To investigate the role of phosphorylation of myosin II at the inhibitory sites on myosin function during cell motility, the serum-starved NIH3T3 cells were stimulated with PDGF, a potent stimulator of cell motility that is implicated in the activation of PKC pathway (Heldin et al., 1998 ). The level of MLC20 phosphorylation at Ser1 was examined by both immunostaining and immunoblotting of NIH3T3 cells with pSer1 Ab (Figure 2, A–C). Immunofluorescence images of the serum-starved NIH3T3 cells probed by pSer1 Ab showed the weak filamentous localizations of myosin II phosphorylated at Ser1/Ser2 sites of MLC20, and this was colocalized with myosin II filaments as well as actin stress fibers (Figure 2A, a, e, and i). It should be noted that the staining of the nucleus, in addition to the filamentous structures, was also observed in the serum-starved cells, suggesting that the phosphorylated MLC20 at Ser1/Ser2 seems to be present in the nucleus. This observation is similar to the previous reports that the phosphorylated MLC20 was found in the nucleus (Matsumura et al., 1998 ; Nagano et al., 2006 ). After PDGF stimulation, the disassembly of the stress fibers was observed (Figure 2A, j–l). Interestingly, the MLC20 phosphorylation at Ser1/Ser2 sites was markedly increased by PDGF and reached the maximum at 30 min after the stimulation (Figure 2B, top panel). The majority of the cells showing the disassembly of stress fibers is consistent with the time course of maximum phosphorylation of Ser1/Ser2 sites determined by Western blot analysis (Figure 2B). It should be mentioned that some cells showed the disassembly of stress-fibers at earlier times. These cells showed a relatively high level of phosphorylation of MLC20 at Ser1/Ser2 sites revealed by pSer1 Ab staining. The level of phosphorylated MLC20 at the activation sites was detected by two phospho-antibodies (pSer19 Ab and pTS Ab), which specifically recognized the phosphorylated MLC20 at Ser19 and di-phosphorylated MLC20 at Thr18 and Ser19, respectively (Komatsu et al., 2000 ; Komatsu and Ikebe, 2004 ). Phosphorylation of MLC20 at the Ser19 did not increased after PDGF stimulation. The di-phosphorylated MLC20 at the activation sites was slightly elevated upon PDGF stimulation, but it was sustained thereafter (Figure 2B, middle panels). To monitor the level of phosphorylated MLC20 at the inhibitory and activation sites, the total homogenates were subjected to alkali-urea and glycerol gel electrophoresis (Figure 2C). The amount of phosphorylated MLC20s at each site was estimated from the PDGF-induced change in the amount of phosphorylation at each site (Figure 2B) and the change in the singly and doubly phosphorylated MLC20 determined by the alkali-urea/glycerol PAGE (Figure 2C). The total amount of phosphorylated MLC20 before PDGF stimulation was ~7.4 ± 1.6% of the total MLC20 estimated by alkali/urea gel (Figure 2C, lane 1). On the other hand, the total amount of phosphorylated MLC20 (monophosphorylated MLC20 + diphosphorylated MLC20) after PDGF stimulation was ~38.7 ± 2.2% of the total MLC20 (Figure 2C, lane 2). Although PDGF stimulation significantly increased the phosphorylated MLC20 at Ser1, it rather decreased the phosphorylated MLC20 recognized by pSer19Ab (Figure 2B). It should be noted that the pSer19Ab recognizes both singly and doubly phosphorylated MLC20 at the activation sites (Komatsu et al., 2000 ); therefore, the result suggests that the total extent of phosphorylation at the activation sites was relatively decreased after PDGF stimulation. Because the amount of phosphorylation at Ser1 before PDGF stimulation was at a negligible level, the observed mono-phosphorylated MLC20 at rest should be predominantly attributed to phosphorylated MLC20 at Ser19. The amount of phosphorylated MLC20 at the activation site (Ser19) at 30 min after PDGF stimulation was ~80% of that before PDGF stimulation (7.4 ± 1.6%; Figure 2B); therefore, it is calculated that more than 30% of the total MLC20 was phosphorylated at the Ser1/Ser2 sites after PDGF stimulation (38.7 ± 2.2 [+PDGF] − 0.8 × (7.4 ± 1.6) [Control]). The results suggest that a significant fraction of MLC20 was phosphorylated at the Ser1/Ser2 sites after PDGF stimulation.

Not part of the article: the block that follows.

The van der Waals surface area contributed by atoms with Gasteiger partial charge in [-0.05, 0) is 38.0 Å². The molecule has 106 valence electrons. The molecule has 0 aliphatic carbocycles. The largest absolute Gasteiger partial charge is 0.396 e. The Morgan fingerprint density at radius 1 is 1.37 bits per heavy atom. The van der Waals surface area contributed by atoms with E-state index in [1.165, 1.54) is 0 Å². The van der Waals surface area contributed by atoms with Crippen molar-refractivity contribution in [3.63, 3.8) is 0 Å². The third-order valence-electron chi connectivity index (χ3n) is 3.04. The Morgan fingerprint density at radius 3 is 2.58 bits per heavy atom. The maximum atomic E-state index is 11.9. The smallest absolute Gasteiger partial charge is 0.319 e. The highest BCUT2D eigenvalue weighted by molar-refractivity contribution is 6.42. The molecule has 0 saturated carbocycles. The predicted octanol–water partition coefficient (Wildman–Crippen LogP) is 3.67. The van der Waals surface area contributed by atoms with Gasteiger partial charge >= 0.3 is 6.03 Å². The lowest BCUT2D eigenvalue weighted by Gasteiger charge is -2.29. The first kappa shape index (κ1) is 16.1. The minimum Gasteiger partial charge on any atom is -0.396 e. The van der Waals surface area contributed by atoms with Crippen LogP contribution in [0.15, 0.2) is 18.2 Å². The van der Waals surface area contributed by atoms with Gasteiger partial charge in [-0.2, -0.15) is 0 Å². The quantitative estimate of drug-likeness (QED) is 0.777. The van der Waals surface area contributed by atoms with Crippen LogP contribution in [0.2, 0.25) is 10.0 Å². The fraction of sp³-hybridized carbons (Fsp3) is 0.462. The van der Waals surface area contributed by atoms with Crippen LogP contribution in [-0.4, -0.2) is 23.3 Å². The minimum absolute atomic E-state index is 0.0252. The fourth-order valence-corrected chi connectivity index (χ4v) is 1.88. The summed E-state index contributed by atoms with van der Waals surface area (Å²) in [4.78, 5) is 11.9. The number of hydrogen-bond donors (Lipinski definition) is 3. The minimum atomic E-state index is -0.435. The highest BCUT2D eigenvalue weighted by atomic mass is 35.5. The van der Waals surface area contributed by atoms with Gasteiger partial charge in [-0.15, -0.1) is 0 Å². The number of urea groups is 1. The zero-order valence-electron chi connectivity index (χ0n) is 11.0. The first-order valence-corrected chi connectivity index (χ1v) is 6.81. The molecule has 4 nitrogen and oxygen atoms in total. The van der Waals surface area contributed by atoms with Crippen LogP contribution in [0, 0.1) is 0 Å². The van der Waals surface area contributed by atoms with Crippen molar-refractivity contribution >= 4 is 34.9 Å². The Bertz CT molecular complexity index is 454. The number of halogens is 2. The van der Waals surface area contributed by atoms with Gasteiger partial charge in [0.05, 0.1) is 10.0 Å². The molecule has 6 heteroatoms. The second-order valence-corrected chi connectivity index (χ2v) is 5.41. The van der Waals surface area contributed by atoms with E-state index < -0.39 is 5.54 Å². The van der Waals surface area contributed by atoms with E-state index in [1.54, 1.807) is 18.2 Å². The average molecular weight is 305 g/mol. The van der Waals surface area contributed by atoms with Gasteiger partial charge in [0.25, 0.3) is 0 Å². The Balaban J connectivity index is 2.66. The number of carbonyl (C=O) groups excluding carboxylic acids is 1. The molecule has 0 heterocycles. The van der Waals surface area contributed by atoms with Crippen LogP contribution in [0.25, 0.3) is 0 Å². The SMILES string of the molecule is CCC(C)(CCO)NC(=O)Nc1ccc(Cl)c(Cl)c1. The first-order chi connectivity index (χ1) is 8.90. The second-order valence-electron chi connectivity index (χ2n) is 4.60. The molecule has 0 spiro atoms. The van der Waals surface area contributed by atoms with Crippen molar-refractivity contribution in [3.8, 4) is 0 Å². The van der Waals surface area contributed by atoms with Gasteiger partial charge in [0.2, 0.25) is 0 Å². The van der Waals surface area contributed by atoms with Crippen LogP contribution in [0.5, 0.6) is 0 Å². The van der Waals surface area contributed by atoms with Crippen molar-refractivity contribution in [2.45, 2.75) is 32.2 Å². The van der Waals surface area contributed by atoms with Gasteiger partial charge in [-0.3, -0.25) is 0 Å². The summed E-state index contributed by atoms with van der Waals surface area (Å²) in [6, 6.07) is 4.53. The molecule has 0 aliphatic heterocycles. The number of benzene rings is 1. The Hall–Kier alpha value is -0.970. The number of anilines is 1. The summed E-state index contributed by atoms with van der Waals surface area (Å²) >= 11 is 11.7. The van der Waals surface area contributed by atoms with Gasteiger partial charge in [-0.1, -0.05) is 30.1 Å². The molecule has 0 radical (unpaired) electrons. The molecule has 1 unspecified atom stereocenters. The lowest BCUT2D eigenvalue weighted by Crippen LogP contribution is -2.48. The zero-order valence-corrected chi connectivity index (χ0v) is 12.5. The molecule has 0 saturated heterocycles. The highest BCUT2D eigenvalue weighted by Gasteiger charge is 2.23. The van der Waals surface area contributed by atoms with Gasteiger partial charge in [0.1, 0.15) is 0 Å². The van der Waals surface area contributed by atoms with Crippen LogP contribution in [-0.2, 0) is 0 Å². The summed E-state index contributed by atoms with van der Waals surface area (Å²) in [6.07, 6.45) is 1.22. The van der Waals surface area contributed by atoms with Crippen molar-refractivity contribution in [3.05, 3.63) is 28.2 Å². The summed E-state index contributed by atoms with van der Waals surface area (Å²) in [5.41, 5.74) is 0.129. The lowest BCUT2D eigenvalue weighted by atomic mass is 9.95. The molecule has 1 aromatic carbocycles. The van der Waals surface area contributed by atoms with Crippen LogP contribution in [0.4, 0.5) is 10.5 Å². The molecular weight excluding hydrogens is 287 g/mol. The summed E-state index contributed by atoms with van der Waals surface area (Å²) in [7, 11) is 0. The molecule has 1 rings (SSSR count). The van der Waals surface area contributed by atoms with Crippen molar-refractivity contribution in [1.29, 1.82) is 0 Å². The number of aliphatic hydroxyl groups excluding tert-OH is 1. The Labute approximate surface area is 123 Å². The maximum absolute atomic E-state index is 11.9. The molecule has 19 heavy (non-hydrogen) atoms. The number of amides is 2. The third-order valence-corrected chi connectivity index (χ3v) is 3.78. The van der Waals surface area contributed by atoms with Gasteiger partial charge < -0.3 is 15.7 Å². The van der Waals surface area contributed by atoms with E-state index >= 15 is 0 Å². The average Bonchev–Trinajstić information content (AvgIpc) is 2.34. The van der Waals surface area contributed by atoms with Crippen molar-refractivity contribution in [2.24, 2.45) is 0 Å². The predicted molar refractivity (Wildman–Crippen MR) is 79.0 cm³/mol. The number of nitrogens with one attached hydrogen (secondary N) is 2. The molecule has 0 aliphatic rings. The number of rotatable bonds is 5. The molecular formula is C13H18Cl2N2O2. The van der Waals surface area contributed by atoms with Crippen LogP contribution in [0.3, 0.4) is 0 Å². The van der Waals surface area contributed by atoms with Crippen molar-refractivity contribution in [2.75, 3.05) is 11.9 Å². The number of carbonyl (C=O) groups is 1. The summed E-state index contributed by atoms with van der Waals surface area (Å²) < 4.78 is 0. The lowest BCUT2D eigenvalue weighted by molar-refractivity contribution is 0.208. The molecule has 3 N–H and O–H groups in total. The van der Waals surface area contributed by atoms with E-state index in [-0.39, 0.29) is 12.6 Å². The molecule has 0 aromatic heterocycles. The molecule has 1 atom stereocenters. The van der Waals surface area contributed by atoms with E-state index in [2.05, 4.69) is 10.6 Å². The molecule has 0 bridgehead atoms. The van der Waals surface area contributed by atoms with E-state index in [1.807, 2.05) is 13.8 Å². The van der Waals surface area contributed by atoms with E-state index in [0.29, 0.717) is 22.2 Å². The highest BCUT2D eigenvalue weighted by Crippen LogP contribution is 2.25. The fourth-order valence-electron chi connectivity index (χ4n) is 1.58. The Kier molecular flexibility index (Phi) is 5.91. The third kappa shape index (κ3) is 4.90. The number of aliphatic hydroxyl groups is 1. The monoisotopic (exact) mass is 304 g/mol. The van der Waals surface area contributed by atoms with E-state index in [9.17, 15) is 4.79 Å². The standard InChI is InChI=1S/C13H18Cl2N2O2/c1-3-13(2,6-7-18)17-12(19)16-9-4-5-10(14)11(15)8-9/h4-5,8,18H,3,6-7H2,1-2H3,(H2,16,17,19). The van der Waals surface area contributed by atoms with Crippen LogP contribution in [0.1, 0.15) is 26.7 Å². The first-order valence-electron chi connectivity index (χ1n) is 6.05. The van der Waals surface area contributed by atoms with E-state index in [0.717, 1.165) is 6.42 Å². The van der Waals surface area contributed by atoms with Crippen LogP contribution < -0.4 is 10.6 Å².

Consistent with the Western blot data, the intensity of immunofluorescence signals of pSer1 Ab in the whole cells areas was significantly increased after PDGF stimulation (Figure 2A). The increase in the signal intensity was 1.4-, 3.5-, and 2.2-fold, at 10, 30, and 60 min after the stimulation (n = 10), respectively. It should be noted that the signal intensity observed in Figure 2, A–D, looks high, but this is because the cells changed their shapes and significantly decreased their cell volumes. These results suggest that the phosphorylation of the Ser1/Ser2 sites of MLC20 is involved in the PDGF-induced reorganization of actomyosin filaments.